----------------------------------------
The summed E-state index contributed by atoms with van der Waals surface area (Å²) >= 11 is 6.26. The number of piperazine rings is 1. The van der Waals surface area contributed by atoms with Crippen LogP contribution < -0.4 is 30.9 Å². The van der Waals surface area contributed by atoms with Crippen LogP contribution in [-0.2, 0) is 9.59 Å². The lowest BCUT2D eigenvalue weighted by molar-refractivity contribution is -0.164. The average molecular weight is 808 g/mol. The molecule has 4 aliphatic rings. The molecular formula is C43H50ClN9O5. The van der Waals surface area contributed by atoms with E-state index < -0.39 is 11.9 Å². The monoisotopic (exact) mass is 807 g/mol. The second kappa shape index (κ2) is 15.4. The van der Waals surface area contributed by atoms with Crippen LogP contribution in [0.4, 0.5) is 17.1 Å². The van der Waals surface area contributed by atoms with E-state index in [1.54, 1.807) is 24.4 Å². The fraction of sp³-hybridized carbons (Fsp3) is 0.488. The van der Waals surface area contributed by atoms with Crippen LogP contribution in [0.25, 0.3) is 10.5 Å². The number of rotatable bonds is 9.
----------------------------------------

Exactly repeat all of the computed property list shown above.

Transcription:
The summed E-state index contributed by atoms with van der Waals surface area (Å²) >= 11 is 6.26. The number of piperazine rings is 1. The van der Waals surface area contributed by atoms with Crippen LogP contribution < -0.4 is 30.9 Å². The van der Waals surface area contributed by atoms with Crippen LogP contribution in [-0.2, 0) is 9.59 Å². The lowest BCUT2D eigenvalue weighted by molar-refractivity contribution is -0.164. The average molecular weight is 808 g/mol. The molecule has 4 aliphatic rings. The molecular formula is C43H50ClN9O5. The van der Waals surface area contributed by atoms with E-state index < -0.39 is 11.9 Å². The monoisotopic (exact) mass is 807 g/mol. The second kappa shape index (κ2) is 15.4. The van der Waals surface area contributed by atoms with Crippen LogP contribution in [0.4, 0.5) is 17.1 Å². The van der Waals surface area contributed by atoms with E-state index in [1.54, 1.807) is 24.4 Å². The fraction of sp³-hybridized carbons (Fsp3) is 0.488. The van der Waals surface area contributed by atoms with Crippen LogP contribution in [0.25, 0.3) is 10.5 Å². The number of rotatable bonds is 9.